Greater White-fronted Geese and a Merlin

Alex Lamoreaux|

This morning I decided to try and find a group of nine Greater White-fronted Geese that had been reported at a lake about an hour from my house. My friend Matt McElwee was willing to tag along for the ride, as long as we made a stop at a Farmer’s Market near Lancaster first. So we hit the rode by 8am, went to the Farmer’s Market, and stopped by Midde Creek WMA on our way to Lake Ontelaunee (where the geese were supposed to be).

Middle Creek had hundreds of Canada Geese, American Black Ducks, and Mallards as well as quite a few Tundra Swans and a few other waterfowl species. We made it to Lake Ontelaunee by 11:00am and there were also hundreds of Canada Geese, American Black Ducks, and Mallards swimming or standing around the small area of open water. I scanned through the hundreds of waterfowl over and over, but couldnt spot the Greater White-fronted Geese. Matt and I decided to try nearby Moselem Springs Golf Course, where the geese have also been seen. On our way to the golf course, along Maiden Creek Rd, I spotted a Merlin perched on top of a telephone pole and Matt spotted a female Ring-necked Pheasant standing alongside the road. I pulled up under the falcon and began to take photos though my sunroof and the bird didnt even mind. After taking about 60 photos, we drove away and the Merlin stayed put, scanning for a meal. Based on the dark color of the upperside of the Merlin, this bird is either an adult female or a juvenile.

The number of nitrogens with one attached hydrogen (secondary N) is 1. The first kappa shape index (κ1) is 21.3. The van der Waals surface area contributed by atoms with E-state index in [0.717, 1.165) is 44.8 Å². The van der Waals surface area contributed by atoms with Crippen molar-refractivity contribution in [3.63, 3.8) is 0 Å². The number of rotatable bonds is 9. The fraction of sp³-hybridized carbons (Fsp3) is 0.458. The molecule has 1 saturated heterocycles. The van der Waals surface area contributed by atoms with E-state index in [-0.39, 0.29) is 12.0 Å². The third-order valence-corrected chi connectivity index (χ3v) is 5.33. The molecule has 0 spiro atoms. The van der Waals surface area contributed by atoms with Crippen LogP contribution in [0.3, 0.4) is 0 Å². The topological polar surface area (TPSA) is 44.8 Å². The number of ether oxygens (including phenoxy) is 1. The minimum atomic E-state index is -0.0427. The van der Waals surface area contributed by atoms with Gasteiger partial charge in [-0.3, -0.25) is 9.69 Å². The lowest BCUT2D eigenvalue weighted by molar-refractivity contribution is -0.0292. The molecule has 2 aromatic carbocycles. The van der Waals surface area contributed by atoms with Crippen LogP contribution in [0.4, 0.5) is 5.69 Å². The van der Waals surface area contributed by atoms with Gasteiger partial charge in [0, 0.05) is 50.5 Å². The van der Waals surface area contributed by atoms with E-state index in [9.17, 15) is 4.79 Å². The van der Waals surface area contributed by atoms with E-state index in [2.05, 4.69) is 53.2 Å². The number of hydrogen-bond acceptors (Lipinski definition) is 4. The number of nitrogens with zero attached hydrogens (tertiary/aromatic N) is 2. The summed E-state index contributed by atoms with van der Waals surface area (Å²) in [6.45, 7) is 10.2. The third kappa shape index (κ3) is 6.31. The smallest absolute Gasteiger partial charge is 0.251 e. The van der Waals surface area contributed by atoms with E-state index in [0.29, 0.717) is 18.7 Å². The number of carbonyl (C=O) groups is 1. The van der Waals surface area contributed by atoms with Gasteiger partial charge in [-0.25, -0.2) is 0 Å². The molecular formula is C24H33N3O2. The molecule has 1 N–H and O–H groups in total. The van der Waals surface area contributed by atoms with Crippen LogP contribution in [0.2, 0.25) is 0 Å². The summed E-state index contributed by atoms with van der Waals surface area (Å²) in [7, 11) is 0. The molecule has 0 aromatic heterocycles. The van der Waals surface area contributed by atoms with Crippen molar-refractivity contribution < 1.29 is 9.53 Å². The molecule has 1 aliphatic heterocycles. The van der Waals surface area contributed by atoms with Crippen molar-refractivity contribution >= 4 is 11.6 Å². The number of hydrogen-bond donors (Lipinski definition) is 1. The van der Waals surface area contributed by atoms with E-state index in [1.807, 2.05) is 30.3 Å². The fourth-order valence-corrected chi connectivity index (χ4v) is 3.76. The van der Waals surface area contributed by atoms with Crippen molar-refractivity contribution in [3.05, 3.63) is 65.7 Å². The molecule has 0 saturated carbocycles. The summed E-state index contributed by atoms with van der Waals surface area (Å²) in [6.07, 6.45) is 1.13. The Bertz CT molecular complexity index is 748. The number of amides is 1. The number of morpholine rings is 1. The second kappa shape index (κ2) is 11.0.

We made it to Moselem Springs Golf Course a little after 12pm. There were hundreds of Canada Geese present, but after a quick scan through the flock, Matt spotted the Great White-fronted Geese foraging among the Canada Geese. There were also 31 Gadwall and 2 Mute Swans at the golf course. The geese were a decent distance from the road, but we were able to get great looks through my scope.

Greater White-fronted Goose (cell phone/scope pic)

Greater White-fronted Geese

About the Author

Alex Lamoreaux


Alex Lamoreaux has been an avid birder and naturalist since he was a youngster, growing up exploring the farmland and Appalachian ridges near Hershey, Pennsylvania. He attended Penn State University, studying wildlife biology. Alex has traveled extensively throughout North America, Central America, and South Africa and is a freelance nature tour guide, field biologist, and wildlife photographer. Alex has worked on wildlife research projects ranging from Whimbrel migration along the coast of Virginia to Yellow-billed Cuckoo nesting in the desert southwest. He has been the migration counter at the Hawk Ridge Bird Observatory for the past two fall seasons, documenting the massive visible migration of raptors and songbirds along Lake Superior. Alex loves to share his knowledge of nature, and strives to bring the birding community together to share in the fun that studying birds and wildlife has to offer. He has helped to organize and coordinate birding events in his home state of Pennsylvania and beyond. Contact Info Alex Lamoreaux aslamoreaux@gmail.com (717) 943-7086

  • Hopefully they are still there when I can get over to Ontelaunee/Moselem Springs after Christmas.